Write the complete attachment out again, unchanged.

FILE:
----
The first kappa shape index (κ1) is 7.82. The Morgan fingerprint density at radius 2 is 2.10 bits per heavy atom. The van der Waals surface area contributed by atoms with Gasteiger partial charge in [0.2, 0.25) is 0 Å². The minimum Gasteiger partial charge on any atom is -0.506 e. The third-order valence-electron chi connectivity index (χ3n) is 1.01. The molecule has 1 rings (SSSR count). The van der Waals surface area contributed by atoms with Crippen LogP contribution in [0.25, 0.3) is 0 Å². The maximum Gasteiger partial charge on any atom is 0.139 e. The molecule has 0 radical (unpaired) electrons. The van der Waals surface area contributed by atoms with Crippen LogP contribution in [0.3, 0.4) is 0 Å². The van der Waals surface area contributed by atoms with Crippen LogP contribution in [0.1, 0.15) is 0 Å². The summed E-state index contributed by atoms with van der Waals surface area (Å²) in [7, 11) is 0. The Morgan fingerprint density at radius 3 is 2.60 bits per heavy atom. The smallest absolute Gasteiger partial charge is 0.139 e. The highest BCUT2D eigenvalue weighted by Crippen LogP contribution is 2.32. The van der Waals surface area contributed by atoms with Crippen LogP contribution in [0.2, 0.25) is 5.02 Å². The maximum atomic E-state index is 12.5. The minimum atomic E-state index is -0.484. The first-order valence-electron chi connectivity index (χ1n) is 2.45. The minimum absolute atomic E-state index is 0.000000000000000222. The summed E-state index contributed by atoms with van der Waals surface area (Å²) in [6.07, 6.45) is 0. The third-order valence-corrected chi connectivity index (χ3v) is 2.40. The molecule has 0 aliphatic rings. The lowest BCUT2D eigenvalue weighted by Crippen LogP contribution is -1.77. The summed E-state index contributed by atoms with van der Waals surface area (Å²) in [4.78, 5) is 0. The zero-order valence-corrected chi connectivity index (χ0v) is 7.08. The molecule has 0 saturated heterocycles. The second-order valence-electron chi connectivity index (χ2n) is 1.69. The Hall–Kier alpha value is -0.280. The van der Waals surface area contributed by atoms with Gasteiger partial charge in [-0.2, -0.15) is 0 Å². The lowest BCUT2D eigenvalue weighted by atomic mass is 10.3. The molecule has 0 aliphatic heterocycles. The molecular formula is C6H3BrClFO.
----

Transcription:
The first kappa shape index (κ1) is 7.82. The Morgan fingerprint density at radius 2 is 2.10 bits per heavy atom. The van der Waals surface area contributed by atoms with Gasteiger partial charge in [0.2, 0.25) is 0 Å². The minimum Gasteiger partial charge on any atom is -0.506 e. The third-order valence-electron chi connectivity index (χ3n) is 1.01. The molecule has 1 rings (SSSR count). The van der Waals surface area contributed by atoms with Crippen LogP contribution in [0.25, 0.3) is 0 Å². The maximum Gasteiger partial charge on any atom is 0.139 e. The molecule has 0 radical (unpaired) electrons. The van der Waals surface area contributed by atoms with Crippen LogP contribution in [0.3, 0.4) is 0 Å². The van der Waals surface area contributed by atoms with Crippen LogP contribution in [0.1, 0.15) is 0 Å². The summed E-state index contributed by atoms with van der Waals surface area (Å²) in [7, 11) is 0. The Morgan fingerprint density at radius 3 is 2.60 bits per heavy atom. The smallest absolute Gasteiger partial charge is 0.139 e. The highest BCUT2D eigenvalue weighted by Crippen LogP contribution is 2.32. The van der Waals surface area contributed by atoms with Crippen LogP contribution in [0.2, 0.25) is 5.02 Å². The maximum atomic E-state index is 12.5. The minimum atomic E-state index is -0.484. The first-order valence-electron chi connectivity index (χ1n) is 2.45. The minimum absolute atomic E-state index is 0.000000000000000222. The summed E-state index contributed by atoms with van der Waals surface area (Å²) in [6.07, 6.45) is 0. The third-order valence-corrected chi connectivity index (χ3v) is 2.40. The molecule has 0 aliphatic rings. The lowest BCUT2D eigenvalue weighted by Crippen LogP contribution is -1.77. The summed E-state index contributed by atoms with van der Waals surface area (Å²) in [4.78, 5) is 0. The zero-order valence-corrected chi connectivity index (χ0v) is 7.08. The molecule has 0 saturated heterocycles. The second-order valence-electron chi connectivity index (χ2n) is 1.69. The Hall–Kier alpha value is -0.280. The van der Waals surface area contributed by atoms with Gasteiger partial charge in [-0.2, -0.15) is 0 Å². The lowest BCUT2D eigenvalue weighted by atomic mass is 10.3. The molecule has 0 aliphatic heterocycles. The molecular formula is C6H3BrClFO.